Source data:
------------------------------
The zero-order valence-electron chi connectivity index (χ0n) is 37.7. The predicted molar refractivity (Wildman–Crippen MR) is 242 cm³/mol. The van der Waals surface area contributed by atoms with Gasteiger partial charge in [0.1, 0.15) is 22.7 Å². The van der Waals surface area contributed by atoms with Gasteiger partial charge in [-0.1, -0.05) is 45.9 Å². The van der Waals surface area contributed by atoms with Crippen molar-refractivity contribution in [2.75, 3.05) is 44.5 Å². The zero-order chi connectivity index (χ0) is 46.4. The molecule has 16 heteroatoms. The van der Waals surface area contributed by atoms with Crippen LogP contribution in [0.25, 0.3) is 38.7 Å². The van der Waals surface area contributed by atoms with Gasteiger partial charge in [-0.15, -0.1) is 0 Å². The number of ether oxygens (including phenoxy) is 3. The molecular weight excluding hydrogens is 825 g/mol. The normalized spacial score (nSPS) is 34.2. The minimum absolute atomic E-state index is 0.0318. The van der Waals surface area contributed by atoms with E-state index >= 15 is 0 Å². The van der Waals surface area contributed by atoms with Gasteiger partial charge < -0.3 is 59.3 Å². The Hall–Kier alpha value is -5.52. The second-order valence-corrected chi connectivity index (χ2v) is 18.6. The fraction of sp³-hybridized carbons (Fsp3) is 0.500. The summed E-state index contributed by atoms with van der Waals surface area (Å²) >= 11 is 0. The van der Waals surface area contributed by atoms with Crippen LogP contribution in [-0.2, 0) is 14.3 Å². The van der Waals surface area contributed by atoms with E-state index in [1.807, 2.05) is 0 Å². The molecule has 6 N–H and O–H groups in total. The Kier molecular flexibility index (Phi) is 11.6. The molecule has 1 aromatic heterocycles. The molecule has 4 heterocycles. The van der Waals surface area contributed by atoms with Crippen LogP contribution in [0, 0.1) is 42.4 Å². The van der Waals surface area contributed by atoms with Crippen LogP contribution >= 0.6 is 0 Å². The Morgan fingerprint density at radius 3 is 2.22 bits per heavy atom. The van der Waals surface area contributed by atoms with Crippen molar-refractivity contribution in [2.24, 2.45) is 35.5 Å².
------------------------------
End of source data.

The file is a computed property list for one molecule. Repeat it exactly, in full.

The zero-order valence-electron chi connectivity index (χ0n) is 37.7. The predicted molar refractivity (Wildman–Crippen MR) is 242 cm³/mol. The van der Waals surface area contributed by atoms with Gasteiger partial charge in [0.1, 0.15) is 22.7 Å². The van der Waals surface area contributed by atoms with Gasteiger partial charge in [-0.1, -0.05) is 45.9 Å². The van der Waals surface area contributed by atoms with Crippen molar-refractivity contribution in [2.75, 3.05) is 44.5 Å². The zero-order chi connectivity index (χ0) is 46.4. The molecule has 16 heteroatoms. The van der Waals surface area contributed by atoms with Crippen LogP contribution in [0.25, 0.3) is 38.7 Å². The van der Waals surface area contributed by atoms with Gasteiger partial charge in [-0.15, -0.1) is 0 Å². The number of ether oxygens (including phenoxy) is 3. The molecular weight excluding hydrogens is 825 g/mol. The normalized spacial score (nSPS) is 34.2. The minimum absolute atomic E-state index is 0.0318. The van der Waals surface area contributed by atoms with E-state index >= 15 is 0 Å². The van der Waals surface area contributed by atoms with Gasteiger partial charge < -0.3 is 59.3 Å². The Hall–Kier alpha value is -5.52. The second-order valence-corrected chi connectivity index (χ2v) is 18.6. The fraction of sp³-hybridized carbons (Fsp3) is 0.500. The summed E-state index contributed by atoms with van der Waals surface area (Å²) >= 11 is 0. The van der Waals surface area contributed by atoms with Crippen LogP contribution in [-0.2, 0) is 14.3 Å². The van der Waals surface area contributed by atoms with E-state index in [1.807, 2.05) is 0 Å². The molecule has 6 N–H and O–H groups in total. The Kier molecular flexibility index (Phi) is 11.6. The molecule has 1 aromatic heterocycles. The molecule has 4 heterocycles. The van der Waals surface area contributed by atoms with Crippen LogP contribution in [0, 0.1) is 42.4 Å². The van der Waals surface area contributed by atoms with Crippen LogP contribution >= 0.6 is 0 Å². The Morgan fingerprint density at radius 3 is 2.22 bits per heavy atom. The van der Waals surface area contributed by atoms with Crippen molar-refractivity contribution in [2.24, 2.45) is 35.5 Å².